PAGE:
Acting as a new beginning for era-defining filmmaker Elia Kazan, who was coming off an unbelievably fruitful ‘50s (built up by a sequencing of inarguable classics like A Streetcar Named DesireOn the WaterfrontEast of Eden, and Baby Doll), Wild River is a minor (but cultishly venerated) work within his oeuvre.  It’s a précis of his almost off-handed ability to crank out starkly humanistic films attractive in their visual cues and their charged performances.  It lacks the inner-demon lashings of Waterfront and Eden — though that could just be because Clift is understated where Brando and Dean were frantic — but its way of involving us in its traumas is comparably formidable.


As Wild River’s protagonist, Clift is impeccably cast, though unsaid savvy on the part of Kazan could have something to do with it, too.  Just three years before the film’s release, amid production of Elizabeth Taylor co-starrer Raintree County, Clift’s face was gnarled by a car accident that left behind facial puffiness and partial paralysis.  Already tortured by the secrecy revolving around his sexuality, the hampering of his beauty further muddled his self-confidence.  For the rest of his life, to be cut short by a long-in-the-making heart attack less than a decade later, he unwisely tried to drink away the pain that tormented him both psychologically and physiologically.


We can see that suffering make its way into the performance.  Gone is Clift’s once crucial expressionistic skill set, but retained is the encapsulating power of his eyes, which are able to display the ins-and-outs of an everyman’s emotional palette better than any student of the Method ever could.  Since Chuck is the most conflicted character of Wild River, tugged at by his responsibilities to represent the TVA, by his love for Remick’s Carol, by his empathy for Ella, and by his ethical doubts, those delicate internal reverberations accentuate his performance.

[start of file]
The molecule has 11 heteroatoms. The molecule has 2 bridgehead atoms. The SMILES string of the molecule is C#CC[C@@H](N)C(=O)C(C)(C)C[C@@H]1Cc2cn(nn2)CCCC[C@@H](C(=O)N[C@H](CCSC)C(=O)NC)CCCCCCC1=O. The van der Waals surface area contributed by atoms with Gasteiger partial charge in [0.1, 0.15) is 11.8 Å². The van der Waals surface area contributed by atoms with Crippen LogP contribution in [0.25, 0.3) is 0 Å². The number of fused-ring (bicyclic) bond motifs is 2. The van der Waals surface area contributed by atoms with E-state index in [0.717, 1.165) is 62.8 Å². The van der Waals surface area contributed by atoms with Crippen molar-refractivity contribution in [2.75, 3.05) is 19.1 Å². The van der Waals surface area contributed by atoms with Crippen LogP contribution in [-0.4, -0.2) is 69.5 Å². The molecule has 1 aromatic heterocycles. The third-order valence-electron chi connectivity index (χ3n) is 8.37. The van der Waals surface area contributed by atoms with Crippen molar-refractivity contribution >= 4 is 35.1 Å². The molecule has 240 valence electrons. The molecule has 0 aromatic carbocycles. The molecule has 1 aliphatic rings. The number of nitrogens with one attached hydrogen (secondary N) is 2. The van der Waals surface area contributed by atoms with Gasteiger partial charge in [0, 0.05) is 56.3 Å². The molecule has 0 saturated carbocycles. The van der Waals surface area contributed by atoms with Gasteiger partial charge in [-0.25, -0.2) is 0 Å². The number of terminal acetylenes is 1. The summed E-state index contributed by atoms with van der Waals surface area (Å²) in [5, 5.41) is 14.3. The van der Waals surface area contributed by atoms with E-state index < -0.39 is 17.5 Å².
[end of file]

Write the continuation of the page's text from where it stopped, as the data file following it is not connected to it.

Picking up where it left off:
The film’s other performers are just as fine-tuned.  Remick is excellent as Carol, a mother of two who lost her husband at the age of nineteen.  And Van Fleet, forty-eight but made to look elderly, brings pedigree to a role that begs to be portrayed in caricature style.  Superb is the way Carol and Chuck’s romance is not out of moviedom sexiness but out of what-are-we-waiting-for tenderness, and how Chuck never condescends Ella, who could be seen as staunchly obstinate but ends up being the most moving character of Wild River.


But what I like best about the film is how it’s so capable of seeing so many sides without losing its credibility as a multi-faceted character study.  Its representations of corporate dedication could be seen as evil, and its pedestaling of reputation maintaining could be seen as rote.  And yet it stays humanistic no matter the angle we’re regarding it from.  It’s a quiet showcase of an intimate drama, a career high for Clift, Remick, and Van Fleet, and it's a luscious nocturne of a piece from the maestro that conducted it.  A